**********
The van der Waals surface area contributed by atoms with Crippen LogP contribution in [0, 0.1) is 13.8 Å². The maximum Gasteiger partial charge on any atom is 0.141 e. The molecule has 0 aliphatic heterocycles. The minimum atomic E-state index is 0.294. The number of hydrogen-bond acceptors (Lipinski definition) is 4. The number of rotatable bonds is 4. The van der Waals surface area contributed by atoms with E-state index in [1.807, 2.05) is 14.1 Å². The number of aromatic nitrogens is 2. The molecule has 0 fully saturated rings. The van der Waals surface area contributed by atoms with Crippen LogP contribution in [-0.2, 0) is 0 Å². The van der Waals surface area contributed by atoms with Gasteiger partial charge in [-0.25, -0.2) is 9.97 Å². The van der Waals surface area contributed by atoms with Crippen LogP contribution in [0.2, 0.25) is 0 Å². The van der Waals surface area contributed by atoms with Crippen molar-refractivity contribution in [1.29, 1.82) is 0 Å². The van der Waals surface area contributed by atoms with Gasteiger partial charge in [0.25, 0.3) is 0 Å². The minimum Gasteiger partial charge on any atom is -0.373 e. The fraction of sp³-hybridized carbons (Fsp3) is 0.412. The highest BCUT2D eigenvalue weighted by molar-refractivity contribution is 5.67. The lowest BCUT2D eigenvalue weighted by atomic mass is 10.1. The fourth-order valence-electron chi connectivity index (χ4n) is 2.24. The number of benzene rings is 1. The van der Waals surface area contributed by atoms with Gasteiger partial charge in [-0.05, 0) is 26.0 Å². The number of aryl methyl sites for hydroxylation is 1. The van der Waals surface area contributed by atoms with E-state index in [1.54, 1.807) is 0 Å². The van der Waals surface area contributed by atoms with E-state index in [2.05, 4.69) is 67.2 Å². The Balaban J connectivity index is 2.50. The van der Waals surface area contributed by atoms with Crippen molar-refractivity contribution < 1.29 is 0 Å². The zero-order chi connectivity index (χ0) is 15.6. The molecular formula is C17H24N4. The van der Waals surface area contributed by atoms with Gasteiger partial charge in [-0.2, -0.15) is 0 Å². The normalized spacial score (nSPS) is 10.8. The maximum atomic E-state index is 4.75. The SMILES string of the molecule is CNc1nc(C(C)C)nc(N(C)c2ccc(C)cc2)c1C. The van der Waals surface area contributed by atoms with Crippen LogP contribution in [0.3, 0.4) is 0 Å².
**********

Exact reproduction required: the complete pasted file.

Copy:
The van der Waals surface area contributed by atoms with Crippen LogP contribution in [0, 0.1) is 13.8 Å². The maximum Gasteiger partial charge on any atom is 0.141 e. The molecule has 0 aliphatic heterocycles. The minimum atomic E-state index is 0.294. The number of hydrogen-bond acceptors (Lipinski definition) is 4. The number of rotatable bonds is 4. The van der Waals surface area contributed by atoms with E-state index in [1.807, 2.05) is 14.1 Å². The number of aromatic nitrogens is 2. The molecule has 0 fully saturated rings. The van der Waals surface area contributed by atoms with Crippen LogP contribution in [-0.2, 0) is 0 Å². The van der Waals surface area contributed by atoms with Gasteiger partial charge in [-0.25, -0.2) is 9.97 Å². The van der Waals surface area contributed by atoms with Crippen LogP contribution in [0.2, 0.25) is 0 Å². The van der Waals surface area contributed by atoms with Crippen molar-refractivity contribution in [1.29, 1.82) is 0 Å². The van der Waals surface area contributed by atoms with Gasteiger partial charge in [0.25, 0.3) is 0 Å². The minimum Gasteiger partial charge on any atom is -0.373 e. The fraction of sp³-hybridized carbons (Fsp3) is 0.412. The highest BCUT2D eigenvalue weighted by molar-refractivity contribution is 5.67. The lowest BCUT2D eigenvalue weighted by atomic mass is 10.1. The fourth-order valence-electron chi connectivity index (χ4n) is 2.24. The number of benzene rings is 1. The van der Waals surface area contributed by atoms with Gasteiger partial charge in [-0.05, 0) is 26.0 Å². The number of aryl methyl sites for hydroxylation is 1. The van der Waals surface area contributed by atoms with E-state index in [1.54, 1.807) is 0 Å². The van der Waals surface area contributed by atoms with E-state index in [2.05, 4.69) is 67.2 Å². The Balaban J connectivity index is 2.50. The van der Waals surface area contributed by atoms with Crippen molar-refractivity contribution < 1.29 is 0 Å². The zero-order chi connectivity index (χ0) is 15.6. The molecular formula is C17H24N4. The van der Waals surface area contributed by atoms with Gasteiger partial charge in [-0.2, -0.15) is 0 Å². The normalized spacial score (nSPS) is 10.8. The maximum atomic E-state index is 4.75. The SMILES string of the molecule is CNc1nc(C(C)C)nc(N(C)c2ccc(C)cc2)c1C. The van der Waals surface area contributed by atoms with Crippen LogP contribution in [0.3, 0.4) is 0 Å².